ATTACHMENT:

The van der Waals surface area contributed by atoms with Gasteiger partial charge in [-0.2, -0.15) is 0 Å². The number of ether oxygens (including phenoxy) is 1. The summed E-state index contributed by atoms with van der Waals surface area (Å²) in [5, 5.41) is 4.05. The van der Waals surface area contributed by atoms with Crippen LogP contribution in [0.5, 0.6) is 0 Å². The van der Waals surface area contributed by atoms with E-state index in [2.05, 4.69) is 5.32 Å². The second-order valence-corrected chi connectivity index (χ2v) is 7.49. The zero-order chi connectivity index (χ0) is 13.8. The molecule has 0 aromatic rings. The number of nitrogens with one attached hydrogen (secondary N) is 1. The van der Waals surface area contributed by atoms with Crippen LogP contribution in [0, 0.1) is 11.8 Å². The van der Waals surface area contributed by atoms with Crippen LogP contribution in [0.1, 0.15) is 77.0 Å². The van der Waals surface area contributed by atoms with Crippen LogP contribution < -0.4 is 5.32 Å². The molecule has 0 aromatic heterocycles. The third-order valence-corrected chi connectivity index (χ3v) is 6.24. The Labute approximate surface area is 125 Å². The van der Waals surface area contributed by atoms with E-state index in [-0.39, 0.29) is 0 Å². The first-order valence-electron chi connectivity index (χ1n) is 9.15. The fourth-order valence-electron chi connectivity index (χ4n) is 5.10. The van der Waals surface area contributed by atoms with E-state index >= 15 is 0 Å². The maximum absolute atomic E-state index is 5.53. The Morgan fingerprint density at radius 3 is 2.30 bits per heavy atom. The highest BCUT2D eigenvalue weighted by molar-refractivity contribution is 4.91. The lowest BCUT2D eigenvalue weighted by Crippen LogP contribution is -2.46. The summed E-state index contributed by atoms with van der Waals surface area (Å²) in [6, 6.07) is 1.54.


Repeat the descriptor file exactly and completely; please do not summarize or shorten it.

The van der Waals surface area contributed by atoms with Gasteiger partial charge in [-0.2, -0.15) is 0 Å². The number of ether oxygens (including phenoxy) is 1. The summed E-state index contributed by atoms with van der Waals surface area (Å²) in [5, 5.41) is 4.05. The van der Waals surface area contributed by atoms with Crippen LogP contribution in [0.5, 0.6) is 0 Å². The van der Waals surface area contributed by atoms with E-state index in [2.05, 4.69) is 5.32 Å². The second-order valence-corrected chi connectivity index (χ2v) is 7.49. The zero-order chi connectivity index (χ0) is 13.8. The molecule has 0 aromatic rings. The number of nitrogens with one attached hydrogen (secondary N) is 1. The van der Waals surface area contributed by atoms with Crippen LogP contribution in [0, 0.1) is 11.8 Å². The van der Waals surface area contributed by atoms with Crippen LogP contribution in [0.1, 0.15) is 77.0 Å². The van der Waals surface area contributed by atoms with Crippen LogP contribution < -0.4 is 5.32 Å². The molecule has 0 aromatic heterocycles. The third-order valence-corrected chi connectivity index (χ3v) is 6.24. The Labute approximate surface area is 125 Å². The van der Waals surface area contributed by atoms with E-state index in [-0.39, 0.29) is 0 Å². The first-order valence-electron chi connectivity index (χ1n) is 9.15. The fourth-order valence-electron chi connectivity index (χ4n) is 5.10. The van der Waals surface area contributed by atoms with E-state index >= 15 is 0 Å². The maximum absolute atomic E-state index is 5.53. The Morgan fingerprint density at radius 3 is 2.30 bits per heavy atom. The highest BCUT2D eigenvalue weighted by molar-refractivity contribution is 4.91. The lowest BCUT2D eigenvalue weighted by Crippen LogP contribution is -2.46. The summed E-state index contributed by atoms with van der Waals surface area (Å²) in [6, 6.07) is 1.54.